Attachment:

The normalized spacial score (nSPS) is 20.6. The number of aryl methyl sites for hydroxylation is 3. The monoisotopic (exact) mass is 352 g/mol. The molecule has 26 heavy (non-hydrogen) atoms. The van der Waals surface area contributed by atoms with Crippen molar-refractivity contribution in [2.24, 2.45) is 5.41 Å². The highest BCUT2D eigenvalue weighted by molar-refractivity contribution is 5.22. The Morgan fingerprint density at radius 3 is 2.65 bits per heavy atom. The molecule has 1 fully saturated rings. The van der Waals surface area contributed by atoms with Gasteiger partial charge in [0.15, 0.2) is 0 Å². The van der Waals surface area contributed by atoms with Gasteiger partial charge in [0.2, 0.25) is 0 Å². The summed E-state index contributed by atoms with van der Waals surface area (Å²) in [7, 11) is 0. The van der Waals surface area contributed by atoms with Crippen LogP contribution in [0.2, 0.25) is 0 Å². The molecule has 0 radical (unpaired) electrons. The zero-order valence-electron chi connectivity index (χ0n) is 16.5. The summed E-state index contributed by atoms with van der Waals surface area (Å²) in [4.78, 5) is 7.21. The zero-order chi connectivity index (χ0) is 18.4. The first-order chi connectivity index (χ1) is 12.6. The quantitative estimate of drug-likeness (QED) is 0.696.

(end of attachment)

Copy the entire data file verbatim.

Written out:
The normalized spacial score (nSPS) is 20.6. The number of aryl methyl sites for hydroxylation is 3. The monoisotopic (exact) mass is 352 g/mol. The molecule has 26 heavy (non-hydrogen) atoms. The van der Waals surface area contributed by atoms with Crippen molar-refractivity contribution in [2.24, 2.45) is 5.41 Å². The highest BCUT2D eigenvalue weighted by molar-refractivity contribution is 5.22. The Morgan fingerprint density at radius 3 is 2.65 bits per heavy atom. The molecule has 1 fully saturated rings. The van der Waals surface area contributed by atoms with Gasteiger partial charge in [0.15, 0.2) is 0 Å². The van der Waals surface area contributed by atoms with Gasteiger partial charge in [0.2, 0.25) is 0 Å². The summed E-state index contributed by atoms with van der Waals surface area (Å²) in [7, 11) is 0. The van der Waals surface area contributed by atoms with Crippen LogP contribution in [0.2, 0.25) is 0 Å². The molecule has 0 radical (unpaired) electrons. The zero-order valence-electron chi connectivity index (χ0n) is 16.5. The summed E-state index contributed by atoms with van der Waals surface area (Å²) in [4.78, 5) is 7.21. The zero-order chi connectivity index (χ0) is 18.4. The first-order chi connectivity index (χ1) is 12.6. The quantitative estimate of drug-likeness (QED) is 0.696.